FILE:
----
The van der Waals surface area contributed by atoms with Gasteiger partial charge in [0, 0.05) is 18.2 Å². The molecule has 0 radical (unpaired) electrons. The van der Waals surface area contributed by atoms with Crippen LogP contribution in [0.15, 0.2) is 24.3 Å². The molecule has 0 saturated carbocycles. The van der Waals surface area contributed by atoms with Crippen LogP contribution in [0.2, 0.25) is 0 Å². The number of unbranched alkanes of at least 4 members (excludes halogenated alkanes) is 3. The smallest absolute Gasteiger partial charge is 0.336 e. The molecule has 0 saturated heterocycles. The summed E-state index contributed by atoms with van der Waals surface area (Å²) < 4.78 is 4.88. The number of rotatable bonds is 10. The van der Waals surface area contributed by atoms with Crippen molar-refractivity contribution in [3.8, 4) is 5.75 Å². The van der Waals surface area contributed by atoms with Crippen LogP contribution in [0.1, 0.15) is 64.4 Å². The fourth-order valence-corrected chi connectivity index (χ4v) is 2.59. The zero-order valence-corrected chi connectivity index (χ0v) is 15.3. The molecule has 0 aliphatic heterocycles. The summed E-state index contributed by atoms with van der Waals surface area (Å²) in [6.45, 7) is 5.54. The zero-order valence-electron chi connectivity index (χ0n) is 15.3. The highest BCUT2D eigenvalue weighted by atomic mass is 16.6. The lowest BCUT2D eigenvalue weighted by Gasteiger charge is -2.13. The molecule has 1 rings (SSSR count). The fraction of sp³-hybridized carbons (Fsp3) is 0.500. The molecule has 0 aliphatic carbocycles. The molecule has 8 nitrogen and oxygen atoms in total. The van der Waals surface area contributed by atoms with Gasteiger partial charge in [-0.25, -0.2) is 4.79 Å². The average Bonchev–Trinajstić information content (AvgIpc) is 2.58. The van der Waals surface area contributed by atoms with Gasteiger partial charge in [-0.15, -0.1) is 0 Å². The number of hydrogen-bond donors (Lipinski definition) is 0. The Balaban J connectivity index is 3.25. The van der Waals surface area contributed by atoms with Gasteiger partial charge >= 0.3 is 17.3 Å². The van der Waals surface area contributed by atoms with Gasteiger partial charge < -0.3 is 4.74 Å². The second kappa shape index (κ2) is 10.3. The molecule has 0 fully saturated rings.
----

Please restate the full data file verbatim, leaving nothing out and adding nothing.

The van der Waals surface area contributed by atoms with Gasteiger partial charge in [0, 0.05) is 18.2 Å². The molecule has 0 radical (unpaired) electrons. The van der Waals surface area contributed by atoms with Crippen LogP contribution in [0.15, 0.2) is 24.3 Å². The molecule has 0 saturated carbocycles. The van der Waals surface area contributed by atoms with Crippen LogP contribution in [0.2, 0.25) is 0 Å². The number of unbranched alkanes of at least 4 members (excludes halogenated alkanes) is 3. The smallest absolute Gasteiger partial charge is 0.336 e. The molecule has 0 saturated heterocycles. The summed E-state index contributed by atoms with van der Waals surface area (Å²) < 4.78 is 4.88. The number of rotatable bonds is 10. The van der Waals surface area contributed by atoms with Crippen molar-refractivity contribution in [3.8, 4) is 5.75 Å². The van der Waals surface area contributed by atoms with Crippen LogP contribution in [0.1, 0.15) is 64.4 Å². The fourth-order valence-corrected chi connectivity index (χ4v) is 2.59. The zero-order valence-corrected chi connectivity index (χ0v) is 15.3. The molecule has 0 aliphatic heterocycles. The summed E-state index contributed by atoms with van der Waals surface area (Å²) in [6.45, 7) is 5.54. The zero-order valence-electron chi connectivity index (χ0n) is 15.3. The highest BCUT2D eigenvalue weighted by atomic mass is 16.6. The lowest BCUT2D eigenvalue weighted by Gasteiger charge is -2.13. The molecule has 1 rings (SSSR count). The fraction of sp³-hybridized carbons (Fsp3) is 0.500. The molecule has 0 aliphatic carbocycles. The molecule has 8 nitrogen and oxygen atoms in total. The van der Waals surface area contributed by atoms with Gasteiger partial charge in [-0.25, -0.2) is 4.79 Å². The average Bonchev–Trinajstić information content (AvgIpc) is 2.58. The van der Waals surface area contributed by atoms with Gasteiger partial charge in [-0.15, -0.1) is 0 Å². The number of hydrogen-bond donors (Lipinski definition) is 0. The Balaban J connectivity index is 3.25. The van der Waals surface area contributed by atoms with Gasteiger partial charge >= 0.3 is 17.3 Å². The van der Waals surface area contributed by atoms with Gasteiger partial charge < -0.3 is 4.74 Å². The second kappa shape index (κ2) is 10.3. The molecule has 0 fully saturated rings.